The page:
Great Barrier Reef Is At A Major Risk From Its Coal Development Plan

Published By : 03 Feb 2014 | Published By : QYRESEARCH

Many environmentalists in Australia angrily reacted to the decision of the dredged sediments dumped near the Great Barrier Reef.
Conservationists stressed on the fact that the dumping activities could damage the overall site’s fragile ecosystem, risking and poisoning all the marine and coral life in danger.

This project is world’s most controversial project. It is the biggest coal port across the globe expanding the existing facility at Abbot Point near south of Townsville in Queensland. 

However, this decision to approve the dumping and dredging operation is argued judiciously.  

The Abbot Point is recorded to have 30 percent fine silts and clays, and about 70 percent sand of dredged material in the vicinity, said Russell Reichelt of the Great Barrier Reef Marine Park Authority. 

This project will pave several ways for lucrative coal reserves to be exported out of the country, in turn boosting the nation’s economy, but the locals are not sure yet.

Terry Must – a fisherman said that if they had dumped the soil on the land it would have caused better economic benefits to the whole town, but the approval has been given to dump it in the sea.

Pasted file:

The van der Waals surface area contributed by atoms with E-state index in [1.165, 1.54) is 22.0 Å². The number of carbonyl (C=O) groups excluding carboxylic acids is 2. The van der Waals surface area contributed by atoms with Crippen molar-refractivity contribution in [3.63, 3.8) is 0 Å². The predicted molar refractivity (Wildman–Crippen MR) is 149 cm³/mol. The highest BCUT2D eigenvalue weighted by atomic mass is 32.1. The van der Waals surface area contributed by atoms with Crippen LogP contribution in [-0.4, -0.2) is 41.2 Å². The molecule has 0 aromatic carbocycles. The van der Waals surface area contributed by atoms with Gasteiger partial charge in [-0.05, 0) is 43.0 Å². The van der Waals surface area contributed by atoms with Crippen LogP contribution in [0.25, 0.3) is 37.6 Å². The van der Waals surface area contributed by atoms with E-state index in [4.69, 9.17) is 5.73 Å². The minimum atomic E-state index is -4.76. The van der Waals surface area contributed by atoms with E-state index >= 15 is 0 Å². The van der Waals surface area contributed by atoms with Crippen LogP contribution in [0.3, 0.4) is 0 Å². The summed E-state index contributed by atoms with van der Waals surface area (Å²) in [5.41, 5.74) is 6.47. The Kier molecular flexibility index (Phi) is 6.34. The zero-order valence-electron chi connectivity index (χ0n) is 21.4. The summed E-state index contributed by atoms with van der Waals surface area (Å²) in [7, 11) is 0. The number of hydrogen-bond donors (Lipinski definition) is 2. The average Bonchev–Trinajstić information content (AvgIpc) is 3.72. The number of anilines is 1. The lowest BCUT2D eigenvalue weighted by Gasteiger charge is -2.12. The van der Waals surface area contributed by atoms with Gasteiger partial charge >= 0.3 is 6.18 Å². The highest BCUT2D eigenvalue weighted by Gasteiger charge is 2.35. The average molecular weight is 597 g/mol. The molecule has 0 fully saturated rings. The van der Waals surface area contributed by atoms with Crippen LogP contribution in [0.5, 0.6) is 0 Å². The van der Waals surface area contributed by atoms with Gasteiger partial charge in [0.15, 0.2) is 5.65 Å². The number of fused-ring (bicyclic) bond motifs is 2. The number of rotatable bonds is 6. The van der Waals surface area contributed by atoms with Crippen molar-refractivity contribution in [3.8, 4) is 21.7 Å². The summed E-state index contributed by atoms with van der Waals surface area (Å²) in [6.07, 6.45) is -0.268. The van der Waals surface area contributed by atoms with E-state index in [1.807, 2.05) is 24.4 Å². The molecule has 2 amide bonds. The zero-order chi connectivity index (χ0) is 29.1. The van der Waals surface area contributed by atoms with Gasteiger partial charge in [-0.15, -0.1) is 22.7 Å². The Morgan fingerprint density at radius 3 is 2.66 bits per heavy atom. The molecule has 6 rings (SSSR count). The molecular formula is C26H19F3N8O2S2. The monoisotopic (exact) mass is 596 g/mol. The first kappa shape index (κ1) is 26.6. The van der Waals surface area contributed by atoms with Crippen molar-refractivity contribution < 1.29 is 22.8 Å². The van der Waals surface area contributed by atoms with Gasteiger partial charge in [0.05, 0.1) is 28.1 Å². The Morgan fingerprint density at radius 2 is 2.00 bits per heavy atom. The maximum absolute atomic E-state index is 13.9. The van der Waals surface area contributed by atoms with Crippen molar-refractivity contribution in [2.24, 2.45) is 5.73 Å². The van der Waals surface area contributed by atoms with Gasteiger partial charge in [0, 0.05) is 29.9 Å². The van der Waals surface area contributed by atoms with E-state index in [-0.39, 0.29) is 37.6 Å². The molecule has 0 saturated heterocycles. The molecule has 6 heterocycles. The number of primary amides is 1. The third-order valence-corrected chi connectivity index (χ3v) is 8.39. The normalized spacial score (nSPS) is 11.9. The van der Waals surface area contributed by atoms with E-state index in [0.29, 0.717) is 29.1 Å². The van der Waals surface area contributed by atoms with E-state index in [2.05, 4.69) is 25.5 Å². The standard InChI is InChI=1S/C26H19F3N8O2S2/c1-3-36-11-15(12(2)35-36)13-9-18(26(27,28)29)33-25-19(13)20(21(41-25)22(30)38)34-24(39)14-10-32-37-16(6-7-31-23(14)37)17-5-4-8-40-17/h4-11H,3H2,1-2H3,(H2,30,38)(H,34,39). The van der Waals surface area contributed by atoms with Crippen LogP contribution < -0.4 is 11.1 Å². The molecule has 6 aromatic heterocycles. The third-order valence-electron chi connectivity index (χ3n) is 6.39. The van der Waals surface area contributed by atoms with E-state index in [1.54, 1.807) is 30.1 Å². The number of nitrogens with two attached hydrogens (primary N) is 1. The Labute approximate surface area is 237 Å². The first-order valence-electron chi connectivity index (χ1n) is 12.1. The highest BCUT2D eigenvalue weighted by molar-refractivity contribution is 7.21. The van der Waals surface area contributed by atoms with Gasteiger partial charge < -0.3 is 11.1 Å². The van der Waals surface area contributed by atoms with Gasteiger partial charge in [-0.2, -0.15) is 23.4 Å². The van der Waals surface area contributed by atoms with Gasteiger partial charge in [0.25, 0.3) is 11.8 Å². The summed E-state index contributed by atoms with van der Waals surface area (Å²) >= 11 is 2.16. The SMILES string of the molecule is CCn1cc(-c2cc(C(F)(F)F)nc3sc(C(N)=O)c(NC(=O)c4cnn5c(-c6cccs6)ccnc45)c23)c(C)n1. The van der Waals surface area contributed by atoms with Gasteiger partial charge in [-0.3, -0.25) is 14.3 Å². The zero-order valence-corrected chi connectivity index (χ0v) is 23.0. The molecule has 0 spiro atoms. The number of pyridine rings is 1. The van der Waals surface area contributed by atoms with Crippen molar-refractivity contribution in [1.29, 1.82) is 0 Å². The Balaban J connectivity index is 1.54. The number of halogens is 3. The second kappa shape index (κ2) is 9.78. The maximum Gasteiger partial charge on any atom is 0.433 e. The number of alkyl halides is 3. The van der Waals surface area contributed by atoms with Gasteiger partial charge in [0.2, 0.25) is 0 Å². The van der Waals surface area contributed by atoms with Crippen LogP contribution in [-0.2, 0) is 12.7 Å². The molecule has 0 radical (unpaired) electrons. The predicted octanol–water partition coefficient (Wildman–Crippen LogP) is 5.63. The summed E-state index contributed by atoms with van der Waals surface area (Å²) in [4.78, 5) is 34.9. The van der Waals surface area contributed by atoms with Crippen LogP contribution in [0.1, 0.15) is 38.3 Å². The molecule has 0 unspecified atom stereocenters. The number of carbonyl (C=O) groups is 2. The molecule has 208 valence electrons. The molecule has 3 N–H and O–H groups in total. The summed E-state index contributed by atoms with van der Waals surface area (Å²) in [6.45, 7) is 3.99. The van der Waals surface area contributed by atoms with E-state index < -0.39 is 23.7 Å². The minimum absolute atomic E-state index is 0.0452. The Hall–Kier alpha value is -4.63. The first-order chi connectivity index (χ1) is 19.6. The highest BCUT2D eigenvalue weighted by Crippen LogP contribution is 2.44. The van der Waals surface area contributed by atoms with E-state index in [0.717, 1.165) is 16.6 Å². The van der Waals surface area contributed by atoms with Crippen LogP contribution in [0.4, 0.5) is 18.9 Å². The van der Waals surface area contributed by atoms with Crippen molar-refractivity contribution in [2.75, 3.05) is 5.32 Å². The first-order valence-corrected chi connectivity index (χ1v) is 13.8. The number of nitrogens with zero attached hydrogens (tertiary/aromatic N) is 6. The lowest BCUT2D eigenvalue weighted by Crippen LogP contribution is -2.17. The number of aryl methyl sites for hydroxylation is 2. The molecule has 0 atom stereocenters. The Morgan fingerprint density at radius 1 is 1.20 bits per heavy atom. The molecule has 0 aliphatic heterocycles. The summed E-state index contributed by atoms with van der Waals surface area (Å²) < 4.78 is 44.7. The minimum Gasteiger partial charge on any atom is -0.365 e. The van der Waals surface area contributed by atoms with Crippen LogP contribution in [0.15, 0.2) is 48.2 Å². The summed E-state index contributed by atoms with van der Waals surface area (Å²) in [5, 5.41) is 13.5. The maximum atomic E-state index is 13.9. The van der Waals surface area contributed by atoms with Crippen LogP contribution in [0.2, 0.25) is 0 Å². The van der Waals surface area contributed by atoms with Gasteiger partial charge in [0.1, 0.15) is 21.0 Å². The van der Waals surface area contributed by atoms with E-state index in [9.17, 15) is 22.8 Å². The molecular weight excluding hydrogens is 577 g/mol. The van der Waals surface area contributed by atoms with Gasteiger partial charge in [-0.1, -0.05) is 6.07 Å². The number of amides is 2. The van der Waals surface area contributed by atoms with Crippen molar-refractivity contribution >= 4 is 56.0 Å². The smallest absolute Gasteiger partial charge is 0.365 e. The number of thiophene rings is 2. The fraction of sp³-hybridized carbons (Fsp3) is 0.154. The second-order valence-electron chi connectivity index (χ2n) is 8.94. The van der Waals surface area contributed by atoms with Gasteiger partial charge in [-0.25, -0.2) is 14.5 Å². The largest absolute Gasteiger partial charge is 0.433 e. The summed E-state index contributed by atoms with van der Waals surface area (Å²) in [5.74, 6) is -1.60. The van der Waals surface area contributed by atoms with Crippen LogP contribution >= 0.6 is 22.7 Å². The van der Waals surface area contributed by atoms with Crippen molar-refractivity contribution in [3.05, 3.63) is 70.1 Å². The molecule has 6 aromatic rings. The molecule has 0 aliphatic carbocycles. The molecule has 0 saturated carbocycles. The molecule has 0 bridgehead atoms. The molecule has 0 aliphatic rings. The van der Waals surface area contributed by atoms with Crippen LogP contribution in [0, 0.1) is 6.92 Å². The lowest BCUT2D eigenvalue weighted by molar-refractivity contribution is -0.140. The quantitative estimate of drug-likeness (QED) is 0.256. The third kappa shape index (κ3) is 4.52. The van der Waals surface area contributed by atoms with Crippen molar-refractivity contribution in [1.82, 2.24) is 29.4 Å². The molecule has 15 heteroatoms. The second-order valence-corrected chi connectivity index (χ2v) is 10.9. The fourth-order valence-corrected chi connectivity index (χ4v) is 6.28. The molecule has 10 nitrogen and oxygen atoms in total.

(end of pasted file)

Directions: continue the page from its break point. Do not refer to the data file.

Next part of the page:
Dozens of conditions have been put down by the environmental watchdogs including no new ports to be built along the Great Barrier Reef’s coastline. Nevertheless, the critics of this project accuse it of ignoring the caving in under pressure offered by the government, Marine Park’s charter, and the multinational developers and the mining industry.

In addition, UNESCO has also brought to light the water quality concerns in the area and commented that the Barrier Reef problems would be placed on the list of world heritage sites in the utmost danger.
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